In my view, the definition of the “speed” of integration must not be established on the basis of the transient desires of governments or on the hot topics of the day. What would really ensure that the system worked better and became able to resist disagreements among its members, is that some countries would decide to be in all “speeds”; in other words, that they agree to complete the Treaty of Rome commitment to an “ever closer Union”, going further along the road towards common sovereignty and democratic structures.
The fourth scenario, “Doing less more efficiently”, follows the well-known ideological approach of deregulation, and is a further step away from the idea of considering the EU a common political and “emotional” project. It has to be said that this lack of empathy and attachment to the EU project as such is quite obvious in all scenarios, as the approach is one of defining which would be the most “useful” EU. The President of the Commission made it clear that Euro-bashing and accusing the EU of things that it does not do because it does not even have the power to do them, should stop. The example chosen is the Volkswagen emissions scandal: this is a really weird example to choose, because there are already EU powers, it is just that the political majorities to provide appropriate legislative measures were not there! Other sectors mentioned where more should be done, possibly by providing an ad hoc budget, are trade, security, defence, migration, asylum, research and defence of borders, de-carbonization and digital development. Even the Eurozone could be stronger and more organized, were it not for the continuation of the difference in wages and social conditions. Some of the things to be abandoned include state aid, regional development (should we wave goodbye to cohesion funds?), public health, labour, social rules in areas not directly related to the single market, to list but a few. We are off for endless discussions and legal disputes on how to actually choose what is “big” and what is “small”, to use the expression Juncker loves; and it will be no doubt extremely difficult to break up the powers, dismantling and re-nationalizing areas of policy or jurisdiction without them having a knock-on effect on other areas, Just imagine having at the same time to manage different small “exits” from different fields of current action and some increased EU powers in others.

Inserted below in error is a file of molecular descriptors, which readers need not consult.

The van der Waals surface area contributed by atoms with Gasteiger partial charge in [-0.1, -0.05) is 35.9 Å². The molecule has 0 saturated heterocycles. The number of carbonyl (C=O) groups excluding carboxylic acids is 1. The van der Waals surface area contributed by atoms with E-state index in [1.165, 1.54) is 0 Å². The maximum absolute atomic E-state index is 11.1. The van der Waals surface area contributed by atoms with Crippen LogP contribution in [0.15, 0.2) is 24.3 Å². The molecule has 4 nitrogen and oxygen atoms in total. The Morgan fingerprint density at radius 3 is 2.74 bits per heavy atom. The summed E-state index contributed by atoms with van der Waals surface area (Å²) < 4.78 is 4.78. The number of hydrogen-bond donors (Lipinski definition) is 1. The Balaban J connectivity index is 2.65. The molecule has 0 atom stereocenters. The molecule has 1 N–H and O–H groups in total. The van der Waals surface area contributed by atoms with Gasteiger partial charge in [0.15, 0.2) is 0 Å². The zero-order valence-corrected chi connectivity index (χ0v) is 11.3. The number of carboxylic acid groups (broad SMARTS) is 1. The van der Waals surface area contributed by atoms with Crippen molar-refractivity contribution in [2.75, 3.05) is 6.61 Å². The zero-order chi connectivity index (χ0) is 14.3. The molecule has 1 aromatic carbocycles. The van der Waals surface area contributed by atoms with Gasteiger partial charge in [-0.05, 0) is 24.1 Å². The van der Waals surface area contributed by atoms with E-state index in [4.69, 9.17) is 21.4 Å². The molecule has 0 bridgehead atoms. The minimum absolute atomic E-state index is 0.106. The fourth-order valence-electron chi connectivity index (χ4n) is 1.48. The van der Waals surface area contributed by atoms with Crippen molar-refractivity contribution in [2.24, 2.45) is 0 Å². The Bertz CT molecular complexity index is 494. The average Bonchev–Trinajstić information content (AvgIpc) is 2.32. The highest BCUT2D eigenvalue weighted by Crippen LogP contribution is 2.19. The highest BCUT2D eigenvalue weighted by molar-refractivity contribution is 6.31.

And finally, we come to scenario 5, “Doing much more together”, which starts by recognizing that no country alone can meet the challenges of today; the 27 countries agree to decide in a quicker and more cohesive way. Trade treaties will only be ratified by the EP; a Union for Defence is established; the EU continues to exert its leadership (!) on climate change, and broadens its role as the main donor (this is already perfectly possible). The budget is “significantly” increased and not dependent on national contributions; a system of stronger “direct” sanctions is set up for breaches of EU law, greater resources for joint research, large infrastructure projects, closer cooperation in tax and social matters and in the supervision of the Eurozone, but no mention of pooling or sharing risks in financial matters. Obviously, it would be a more attractive scenario for us, but it remains severely limited by a minimalist approach, compared to what could be done in terms of policies and in terms of the explicit defence and strengthening of the rights of European citizens. Furthermore, in this scenario, which is the most ambitious of them all, there is little talk of making the EU central to a social and cultural revival, with the explicit ambition to defeat the authoritarian and racist nationalism that is rising across the continent.
The main weakness of the paper is precisely this lack of ambition: the Commission’s priority seems to be not to disturb the real “bosses”: Juncker and his team no longer seem to have the desire to lay out the choices on the future of the EU and to play the role of initiative and of interpreter of the common interest of the Europeans that was given to it 60 years ago. He also does not seem to grasp the truly revolutionary size of the changes taking place around the world.